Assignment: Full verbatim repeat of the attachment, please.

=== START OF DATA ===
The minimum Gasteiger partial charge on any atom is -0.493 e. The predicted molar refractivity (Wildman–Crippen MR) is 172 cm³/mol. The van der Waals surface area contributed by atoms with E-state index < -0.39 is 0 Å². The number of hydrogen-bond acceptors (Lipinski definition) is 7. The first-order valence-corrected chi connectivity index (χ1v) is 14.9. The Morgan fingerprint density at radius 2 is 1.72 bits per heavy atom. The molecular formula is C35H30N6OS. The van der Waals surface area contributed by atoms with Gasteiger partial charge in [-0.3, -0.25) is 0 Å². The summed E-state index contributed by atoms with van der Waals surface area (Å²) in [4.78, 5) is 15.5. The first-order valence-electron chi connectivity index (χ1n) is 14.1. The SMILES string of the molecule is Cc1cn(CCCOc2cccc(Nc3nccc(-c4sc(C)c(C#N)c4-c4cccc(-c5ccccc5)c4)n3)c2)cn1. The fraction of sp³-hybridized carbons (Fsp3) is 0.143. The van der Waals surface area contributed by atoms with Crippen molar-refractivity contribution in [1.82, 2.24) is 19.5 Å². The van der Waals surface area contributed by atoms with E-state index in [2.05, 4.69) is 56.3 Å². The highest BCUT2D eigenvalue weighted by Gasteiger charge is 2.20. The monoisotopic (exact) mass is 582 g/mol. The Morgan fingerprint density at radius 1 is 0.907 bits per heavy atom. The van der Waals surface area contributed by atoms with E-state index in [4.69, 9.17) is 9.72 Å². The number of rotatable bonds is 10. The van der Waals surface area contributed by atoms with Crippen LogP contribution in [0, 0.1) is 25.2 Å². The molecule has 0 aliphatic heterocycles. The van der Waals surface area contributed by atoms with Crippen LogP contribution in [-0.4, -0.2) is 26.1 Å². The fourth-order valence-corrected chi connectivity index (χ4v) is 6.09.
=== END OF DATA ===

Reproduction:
The minimum Gasteiger partial charge on any atom is -0.493 e. The predicted molar refractivity (Wildman–Crippen MR) is 172 cm³/mol. The van der Waals surface area contributed by atoms with E-state index < -0.39 is 0 Å². The number of hydrogen-bond acceptors (Lipinski definition) is 7. The first-order valence-corrected chi connectivity index (χ1v) is 14.9. The Morgan fingerprint density at radius 2 is 1.72 bits per heavy atom. The molecular formula is C35H30N6OS. The van der Waals surface area contributed by atoms with Gasteiger partial charge in [-0.3, -0.25) is 0 Å². The summed E-state index contributed by atoms with van der Waals surface area (Å²) in [4.78, 5) is 15.5. The first-order valence-electron chi connectivity index (χ1n) is 14.1. The SMILES string of the molecule is Cc1cn(CCCOc2cccc(Nc3nccc(-c4sc(C)c(C#N)c4-c4cccc(-c5ccccc5)c4)n3)c2)cn1. The fraction of sp³-hybridized carbons (Fsp3) is 0.143. The van der Waals surface area contributed by atoms with Crippen molar-refractivity contribution in [1.82, 2.24) is 19.5 Å². The van der Waals surface area contributed by atoms with E-state index in [2.05, 4.69) is 56.3 Å². The highest BCUT2D eigenvalue weighted by Gasteiger charge is 2.20. The monoisotopic (exact) mass is 582 g/mol. The Morgan fingerprint density at radius 1 is 0.907 bits per heavy atom. The van der Waals surface area contributed by atoms with E-state index in [4.69, 9.17) is 9.72 Å². The number of rotatable bonds is 10. The van der Waals surface area contributed by atoms with Crippen LogP contribution in [0, 0.1) is 25.2 Å². The molecule has 0 aliphatic heterocycles. The van der Waals surface area contributed by atoms with Crippen LogP contribution in [-0.4, -0.2) is 26.1 Å². The fourth-order valence-corrected chi connectivity index (χ4v) is 6.09.